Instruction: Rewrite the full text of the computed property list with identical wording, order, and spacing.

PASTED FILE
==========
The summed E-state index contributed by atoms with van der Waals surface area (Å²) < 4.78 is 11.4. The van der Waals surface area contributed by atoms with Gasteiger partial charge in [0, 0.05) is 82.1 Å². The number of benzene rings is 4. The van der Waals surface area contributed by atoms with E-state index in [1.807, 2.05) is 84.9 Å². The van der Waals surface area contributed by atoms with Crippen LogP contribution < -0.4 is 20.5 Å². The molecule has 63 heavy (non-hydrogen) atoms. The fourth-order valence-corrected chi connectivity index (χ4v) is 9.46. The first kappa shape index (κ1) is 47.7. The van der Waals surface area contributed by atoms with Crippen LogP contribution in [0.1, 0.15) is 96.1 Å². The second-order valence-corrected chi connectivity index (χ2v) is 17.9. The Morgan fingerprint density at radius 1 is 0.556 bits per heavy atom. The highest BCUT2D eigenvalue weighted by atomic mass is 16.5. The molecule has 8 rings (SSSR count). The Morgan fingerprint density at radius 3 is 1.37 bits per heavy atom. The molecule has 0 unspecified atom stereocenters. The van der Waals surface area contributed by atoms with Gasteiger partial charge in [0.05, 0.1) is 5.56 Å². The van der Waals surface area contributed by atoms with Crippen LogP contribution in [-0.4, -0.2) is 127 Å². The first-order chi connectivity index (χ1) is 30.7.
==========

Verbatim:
The summed E-state index contributed by atoms with van der Waals surface area (Å²) < 4.78 is 11.4. The van der Waals surface area contributed by atoms with Gasteiger partial charge in [0, 0.05) is 82.1 Å². The number of benzene rings is 4. The van der Waals surface area contributed by atoms with E-state index in [1.807, 2.05) is 84.9 Å². The van der Waals surface area contributed by atoms with Crippen LogP contribution < -0.4 is 20.5 Å². The molecule has 63 heavy (non-hydrogen) atoms. The fourth-order valence-corrected chi connectivity index (χ4v) is 9.46. The first kappa shape index (κ1) is 47.7. The van der Waals surface area contributed by atoms with Crippen LogP contribution in [0.1, 0.15) is 96.1 Å². The second-order valence-corrected chi connectivity index (χ2v) is 17.9. The Morgan fingerprint density at radius 1 is 0.556 bits per heavy atom. The highest BCUT2D eigenvalue weighted by atomic mass is 16.5. The molecule has 8 rings (SSSR count). The Morgan fingerprint density at radius 3 is 1.37 bits per heavy atom. The molecule has 0 unspecified atom stereocenters. The van der Waals surface area contributed by atoms with Gasteiger partial charge in [0.05, 0.1) is 5.56 Å². The van der Waals surface area contributed by atoms with Crippen LogP contribution in [-0.4, -0.2) is 127 Å². The first-order chi connectivity index (χ1) is 30.7.